Shocking youth unemployment figures revealed
The latest statistics have revealed that youth unemployment rose to 54.70% in the fourth quarter of 2018, up from 52.70% the previous quarter.
Kamal Ramburuth-Hurt, chairperson of Rethinking Economics for Africa at Wits University, said more than 60% of the youth were unemployed.
The government, he said, would require some “creativity” to alleviate the scourge.
Ramburuth-Hurt reasoned that the government should invest and develop industries aligned to the much vaunted Fourth Industrial Revolution.
“If the skills that are being developed at learning institutions do not match the direction in which the economies of the world are, South Africa will simply stagnate in its endeavour to create jobs.”
The government, he said, needed to have sound plans. “We must create jobs that are useful to growing the economy.”
He said it was important for the government to identify critical sectors that could equip young people with “relevant skills relevant to these sectors”.
In its election manifesto, the ANC committed to investing in sectors such as mining and manufacturing and expanding import markets.
Ramburuth-Hurt said investing in mining was useful in some instances, and that it's not a sunset industry in its entirety.
However, Ramburuth-Hurt cautioned that South Africa needed to develop industries that processed raw materials locally, so that the country could draw more benefits.
The ANC also promised to reform sectors with the greatest potential for growth and job creation.
It further committed to doubling the annual rate of employment by creating 257 000 jobs per year.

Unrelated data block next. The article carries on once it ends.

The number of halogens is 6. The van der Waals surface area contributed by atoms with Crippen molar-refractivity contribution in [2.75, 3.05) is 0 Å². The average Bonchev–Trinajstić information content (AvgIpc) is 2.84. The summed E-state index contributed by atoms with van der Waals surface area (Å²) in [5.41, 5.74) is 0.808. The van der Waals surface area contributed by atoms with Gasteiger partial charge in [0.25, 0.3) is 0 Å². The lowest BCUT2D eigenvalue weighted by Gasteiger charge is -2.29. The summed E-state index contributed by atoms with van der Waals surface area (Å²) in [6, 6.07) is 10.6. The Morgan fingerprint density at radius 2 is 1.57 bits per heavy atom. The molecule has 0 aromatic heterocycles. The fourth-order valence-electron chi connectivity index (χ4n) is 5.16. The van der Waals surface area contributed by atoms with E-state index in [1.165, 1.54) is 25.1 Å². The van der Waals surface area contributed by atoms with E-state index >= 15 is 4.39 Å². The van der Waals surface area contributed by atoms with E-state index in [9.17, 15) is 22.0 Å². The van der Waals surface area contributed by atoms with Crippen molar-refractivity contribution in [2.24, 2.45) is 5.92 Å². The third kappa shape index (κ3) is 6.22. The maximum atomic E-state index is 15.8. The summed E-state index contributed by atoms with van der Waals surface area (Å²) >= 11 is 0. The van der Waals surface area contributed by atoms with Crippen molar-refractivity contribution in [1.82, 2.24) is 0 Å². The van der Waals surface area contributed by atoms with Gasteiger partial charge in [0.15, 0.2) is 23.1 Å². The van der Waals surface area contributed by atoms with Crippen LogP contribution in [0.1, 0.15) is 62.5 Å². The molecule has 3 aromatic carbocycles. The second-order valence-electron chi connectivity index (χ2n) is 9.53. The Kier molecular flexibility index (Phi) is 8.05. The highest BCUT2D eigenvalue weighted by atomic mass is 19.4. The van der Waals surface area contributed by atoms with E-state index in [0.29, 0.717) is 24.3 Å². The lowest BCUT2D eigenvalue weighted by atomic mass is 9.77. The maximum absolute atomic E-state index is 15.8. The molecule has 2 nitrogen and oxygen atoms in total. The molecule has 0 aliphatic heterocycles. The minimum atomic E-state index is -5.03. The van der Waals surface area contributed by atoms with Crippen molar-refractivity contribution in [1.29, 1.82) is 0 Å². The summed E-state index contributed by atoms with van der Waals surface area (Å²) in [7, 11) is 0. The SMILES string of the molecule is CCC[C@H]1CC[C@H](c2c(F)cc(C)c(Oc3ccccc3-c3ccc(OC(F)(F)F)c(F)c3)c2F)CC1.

Wits economist Andrew Lawrence argued that effecting a guaranteed employment scheme for unemployed young people would cost the country R380 billion.
“Some estimates suggest that one percentage point of growth could be added for every five percentage point drop in unemployment.
“Thus, while employing 5% of the unemployed costs about R52.5 billion, 1% GDP growth adds R55 billion,” he said.
Lawrence termed the situation “hopeless,” adding that many unemployed young people were categorised as “not in employment, education or training”.
In an endeavour to curb youth unemployment, the DA, in its election manifesto, committed to pilot a special youth job-seeker rental subsidy voucher.
This would be aimed at graduates whose skills were in demand in cities but did not have the means to access cities.
“The voucher would be capped at one year and will only be valid for a period of two months after the beneficiary gains employment.
“This will enable young people access to a variety of housing options, given that landlords are willing to sign up for the voucher programme,” it explained
Ramburuth-Hurt said it might be a difficult endeavour to pursue given that there were so many competing priorities in South Africa.
Ann Bernstein, executive director of the Centre for Development and Enterprise, said even though the “DA is not perfect” there had been signs of economic growth.
“The DA is not perfect, but it has had an impact - the Western Cape government grew its economy and jobs. There is empirical evidence of how to move people out of poverty.”
The EFF, in its election manifesto, promised to ensure that all products and goods that contributed to state construction projects were locally produced, except in exceptional cases, where there was no capacity to produce locally.
The EFF also proposed the creation of special economic zones in various regions of South Africa.
It said investors would gain special economic zone benefits such as tax incentives if they employ and sustain a minimum of 2000 jobs.